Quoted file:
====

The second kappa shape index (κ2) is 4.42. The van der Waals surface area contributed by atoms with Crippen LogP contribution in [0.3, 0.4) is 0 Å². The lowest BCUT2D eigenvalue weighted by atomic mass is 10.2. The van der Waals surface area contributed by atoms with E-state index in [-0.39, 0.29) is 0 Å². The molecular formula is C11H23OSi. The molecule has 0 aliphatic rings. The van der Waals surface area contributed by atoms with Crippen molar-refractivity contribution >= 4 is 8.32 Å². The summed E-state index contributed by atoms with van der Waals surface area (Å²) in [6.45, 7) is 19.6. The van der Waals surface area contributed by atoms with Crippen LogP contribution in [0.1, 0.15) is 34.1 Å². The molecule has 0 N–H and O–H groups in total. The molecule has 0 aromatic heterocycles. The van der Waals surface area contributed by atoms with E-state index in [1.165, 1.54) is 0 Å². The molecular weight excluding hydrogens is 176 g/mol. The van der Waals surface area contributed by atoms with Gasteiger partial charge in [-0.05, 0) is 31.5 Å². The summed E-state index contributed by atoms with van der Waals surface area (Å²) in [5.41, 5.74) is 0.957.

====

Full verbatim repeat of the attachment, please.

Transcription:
The second kappa shape index (κ2) is 4.42. The van der Waals surface area contributed by atoms with Crippen LogP contribution in [0.3, 0.4) is 0 Å². The lowest BCUT2D eigenvalue weighted by atomic mass is 10.2. The van der Waals surface area contributed by atoms with E-state index in [-0.39, 0.29) is 0 Å². The molecular formula is C11H23OSi. The molecule has 0 aliphatic rings. The van der Waals surface area contributed by atoms with Crippen molar-refractivity contribution >= 4 is 8.32 Å². The summed E-state index contributed by atoms with van der Waals surface area (Å²) in [6.45, 7) is 19.6. The van der Waals surface area contributed by atoms with Crippen LogP contribution in [0.1, 0.15) is 34.1 Å². The molecule has 0 N–H and O–H groups in total. The molecule has 0 aromatic heterocycles. The van der Waals surface area contributed by atoms with E-state index in [1.165, 1.54) is 0 Å². The molecular weight excluding hydrogens is 176 g/mol. The van der Waals surface area contributed by atoms with Gasteiger partial charge in [-0.05, 0) is 31.5 Å². The summed E-state index contributed by atoms with van der Waals surface area (Å²) in [5.41, 5.74) is 0.957.